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G4-2

The operations of the PGNiG Group largely depend on external factors which also pose challenges for the Group. Those factors include:

In recent years, the changes taking place in the Polish gas market have been accompanied by steep price declines elsewhere in Europe. In addition, the past few years have seen increasingly weak correlation between the market prices of natural gas and petroleum products. The falling prices of crude oil also had major implications for the Group in recent years − the unwanted concomitant of lower gas procurement costs under long-term contracts were deteriorated economics of our foreign upstream projects with a predominant share of oil in total reserves, leading to a downward valuation of the E&P segment’s foreign operations.

LNG infrastructure has been expanding rapidly on global markets, with new projects built to increase both export capacities (liquefaction terminals), mainly in North America and Australia, and import capacities (regasification terminals), mainly in Europe. Capacity expansion has also created an excessive supply in global LNG markets, leading to price declines.

As an active participant of the global LNG market, PGNiG will be able to take advantage of the favourable pricing conditions and secure additional gas supplies for Poland. With the abundant LNG supply, the importance of trading in gas under spot, short-term and medium-term contracts is growing, as destination clauses are being increasingly abandoned, the number of market participants is growing, and the global fleet of LNG vessels is becoming more available.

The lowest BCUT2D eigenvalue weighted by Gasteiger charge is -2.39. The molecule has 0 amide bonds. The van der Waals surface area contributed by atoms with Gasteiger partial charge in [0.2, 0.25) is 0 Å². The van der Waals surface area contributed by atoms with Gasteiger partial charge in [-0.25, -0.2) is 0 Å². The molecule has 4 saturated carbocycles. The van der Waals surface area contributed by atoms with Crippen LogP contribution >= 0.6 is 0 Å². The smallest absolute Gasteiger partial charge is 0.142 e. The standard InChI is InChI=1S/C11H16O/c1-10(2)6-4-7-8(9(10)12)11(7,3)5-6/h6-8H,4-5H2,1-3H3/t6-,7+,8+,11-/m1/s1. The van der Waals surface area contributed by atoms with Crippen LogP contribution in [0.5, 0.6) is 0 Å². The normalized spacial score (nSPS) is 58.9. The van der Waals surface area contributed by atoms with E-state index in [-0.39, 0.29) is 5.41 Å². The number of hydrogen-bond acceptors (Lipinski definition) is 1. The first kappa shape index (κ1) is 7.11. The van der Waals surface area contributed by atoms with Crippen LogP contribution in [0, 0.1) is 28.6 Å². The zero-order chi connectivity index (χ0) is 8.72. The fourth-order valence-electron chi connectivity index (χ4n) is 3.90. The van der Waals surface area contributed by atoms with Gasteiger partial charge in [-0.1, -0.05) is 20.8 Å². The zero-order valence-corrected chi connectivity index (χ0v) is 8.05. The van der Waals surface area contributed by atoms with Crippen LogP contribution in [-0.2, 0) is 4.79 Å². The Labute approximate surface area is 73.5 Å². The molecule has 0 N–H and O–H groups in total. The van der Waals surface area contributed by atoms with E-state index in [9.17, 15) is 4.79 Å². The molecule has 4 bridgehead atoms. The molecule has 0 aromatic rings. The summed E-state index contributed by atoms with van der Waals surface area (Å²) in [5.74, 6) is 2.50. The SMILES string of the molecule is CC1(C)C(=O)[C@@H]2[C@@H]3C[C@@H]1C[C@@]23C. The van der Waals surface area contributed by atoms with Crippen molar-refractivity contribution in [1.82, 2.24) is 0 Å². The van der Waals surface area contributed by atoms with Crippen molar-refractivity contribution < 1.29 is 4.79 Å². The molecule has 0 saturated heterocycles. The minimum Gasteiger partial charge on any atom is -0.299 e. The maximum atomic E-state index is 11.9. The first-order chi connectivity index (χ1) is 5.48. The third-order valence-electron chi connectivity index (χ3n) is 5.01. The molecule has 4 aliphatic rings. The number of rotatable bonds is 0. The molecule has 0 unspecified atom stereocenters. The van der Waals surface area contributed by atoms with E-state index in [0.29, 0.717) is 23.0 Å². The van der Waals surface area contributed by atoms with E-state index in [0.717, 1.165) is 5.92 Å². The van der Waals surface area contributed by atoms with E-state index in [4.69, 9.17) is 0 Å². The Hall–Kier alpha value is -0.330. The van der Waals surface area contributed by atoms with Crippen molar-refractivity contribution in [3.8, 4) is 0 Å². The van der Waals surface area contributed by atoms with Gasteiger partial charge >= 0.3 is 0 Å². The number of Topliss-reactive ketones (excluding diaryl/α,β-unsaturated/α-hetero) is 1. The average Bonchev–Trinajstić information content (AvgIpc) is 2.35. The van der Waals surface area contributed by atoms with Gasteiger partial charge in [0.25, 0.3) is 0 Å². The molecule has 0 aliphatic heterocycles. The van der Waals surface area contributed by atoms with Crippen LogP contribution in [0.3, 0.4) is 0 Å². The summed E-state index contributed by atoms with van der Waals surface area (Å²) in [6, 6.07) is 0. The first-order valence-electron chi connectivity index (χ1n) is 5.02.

As the requirement to sell a specific portion of gas volumes on the exchange market has come into force, PGNiG is required to sell high-methane gas on commodity exchanges or other regulated markets. In the context of the above requirement, the deregulation process poses a risk of significant customer loss. PGNiG also faced the need to amend customer contracts in terms of contracted capacity, offtake amounts, and the procedure for switching suppliers.

The Group’s current mix of gas supply sources was structured to cover the whole of demand for natural gas in Poland. However, considering the risk of losing a part of the Group’s market share and given the insufficient diversification of supplies, there was a risk of imbalance in the Group’s gas portfolio. Currently, the Group’s gas supply mix is largely made up of contracts priced partly by reference to prices of oil products (Yamal and Qatar contracts), and differences in the gas sale pricing formulas applied by PGNiG and its competitors entail a risk of price pressures.

Therefore, it has become imperative that the Group explore opportunities for diversifying its gas supply sources and analyse the feasibility of related projects. With the Yamal contract nearing expiry, a need arises to build a flexible portfolio of supply sources for Poland beyond 2022.

Significant changes are taking place in the PGNiG Group’s regulatory environment, particularly with respect to taxation of hydrocarbon production, the exchange sale requirement, and uncertainty surrounding the support model for gas-fired cogeneration, all of which may adversely affect the profitability of the Group’s segments.